On April 26, 2023, the Competition and Markets Authority (CMA) blocked what would otherwise have been the largest deal in the gaming industry to date. The decision highlights several important trends, such as:
- In dynamic markets, regulators are focusing in on whether a deal harms or could harm future competition (i.e., innovation based on predications raising significant uncertainties). The CMA speculated that the deal would “alter the future of the fast-growing cloud gaming market” and preferred to maintain the status quo with the block.
- Regulators are focusing more and more on non-horizontal relationships and supply chain issues, particularly if one party is vertically integrated. Whereas in the past, concerns could often be remedied via behavioral commitments, more and more deals with a vertical component are now being outright prohibited.
- While the industry expects the European Commission (Commission) to accept the behavioral remedy (license package) offered by Microsoft, this case shows once again that the CMA and the Commission can reach different conclusions when reviewing the same transaction.
Gaming is the United Kingdom’s largest entertainment sector in terms of revenue. In early 2022, Microsoft announced its plans to acquire Activision Blizzard (Activision) for nearly $69 billion, making it the biggest deal ever in the gaming industry.
While Microsoft is best known for its Windows operating system (OS), it is also active in gaming through its Xbox console and 24 game development studios, several of which it acquired in recent years. Through the Xbox console, Microsoft competes most closely with Sony’s PlayStation and to a lesser degree with Nintendo’s Switch.
Importantly, with Xbox Cloud Gaming and Azure, Microsoft also has a global cloud computing infrastructure.
Cloud gaming is a relatively new alternative to consoles and PCs. Whereas the more traditional methods of gaming require users to download and run games locally on their devices, cloud gaming services dispense with the need for powerful (and often expensive) hardware. These games run on remote servers and can be streamed directly to any device with a stable high-speed internet connection and a display (e.g., a smart TV).
Activision, on the other hand, has no cloud gaming infrastructure. Rather, it is a leading video games publisher whose most popular titles include Call of Duty, World of Warcraft and Candy Crush. These games run on PCs and consoles, as well as on mobile devices.
Therefore, while there are actual horizontal overlaps between Activision and Microsoft (with both developing and selling games), the CMA investigation focused on the vertical effects of the proposed transaction in console gaming and in cloud gaming services.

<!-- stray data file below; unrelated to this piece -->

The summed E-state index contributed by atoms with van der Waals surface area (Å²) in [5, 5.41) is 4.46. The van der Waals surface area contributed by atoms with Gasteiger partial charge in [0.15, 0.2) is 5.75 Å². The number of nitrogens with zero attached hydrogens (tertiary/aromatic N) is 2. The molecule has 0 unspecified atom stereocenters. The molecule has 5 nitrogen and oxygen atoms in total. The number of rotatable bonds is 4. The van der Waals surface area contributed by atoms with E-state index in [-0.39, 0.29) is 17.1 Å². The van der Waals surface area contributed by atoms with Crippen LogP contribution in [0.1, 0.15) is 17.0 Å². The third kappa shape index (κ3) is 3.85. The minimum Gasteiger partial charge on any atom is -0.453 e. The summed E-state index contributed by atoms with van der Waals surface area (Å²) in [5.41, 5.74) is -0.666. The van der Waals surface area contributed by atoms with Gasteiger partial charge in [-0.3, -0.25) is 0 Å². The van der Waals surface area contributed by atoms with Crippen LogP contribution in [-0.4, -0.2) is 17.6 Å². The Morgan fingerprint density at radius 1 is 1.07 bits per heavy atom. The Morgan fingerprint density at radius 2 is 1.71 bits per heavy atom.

THE CMA’S DECISION
The first theory of harm considered a scenario where Microsoft would make the game Call of Duty either exclusive to Xbox or only available to its rival PlayStation on worse terms. The concerns that the CMA expressed in its provisional findings have in the meantime been dismissed after revisiting the evidence submitted by Microsoft and Activision. The CMA therefore held, in unanticipated addendum provisional findings (nearly two months after the provisional findings were issued), that Microsoft had no incentive to implement a (partial) foreclosure strategy by either offering PlayStation games, in particular Call of Duty, with lesser quality, at a higher price or not at all (i.e., making Activision’s games exclusive to Microsoft).
As a result, the CMA concluded that the deal would not result in a substantial lessening of competition (SLC) in console gaming services in the United Kingdom.
The second theory of harm considered the ability, incentive and potential impact of Microsoft harming its cloud gaming rivals by making Activision games exclusive to its own cloud gaming offering.
Against the backdrop of robust growth projections due to lower hardware requirements and thereby lower costs, the CMA found cloud gaming to be “transformative” and an “important disruptive force” in the gaming industry, with the potential to replace expensive consoles and gaming PCs altogether for at least some users.
Microsoft was deemed to hold a strong position not only in the gaming industry more generally (with its “gaming ecosystem,” including the Xbox console, its Game Pass and development studios, as well as the Windows OS for which the majority of PC games are designed), but also in cloud gaming services more specifically (with 60% to 70% market share). The CMA inferred from this that Microsoft could stream games via Xbox Cloud Gaming and Azure from Windows servers without having to pay its Windows licensing fee or adapt games designed for Windows to an alternative OS—and without having to pay a third-party cloud platform fee. Microsoft would therefore have the ability to make games exclusive to its cloud gaming offering and thereby slow the development of the fast-paced cloud gaming market.
The CMA also found that Microsoft would have an incentive to make Activision’s games, which were deemed to be important for the growing cloud gaming market, exclusive to Xbox Cloud Gaming and Azure. The CMA explained that the cloud gaming market was characterized by elements of direct and/or indirect network effects and that Microsoft could try to gain market power by offering exclusive games on its cloud gaming service. Importantly, the CMA considered that without the deal, Activision would make its games available to all cloud gaming service providers on its own terms.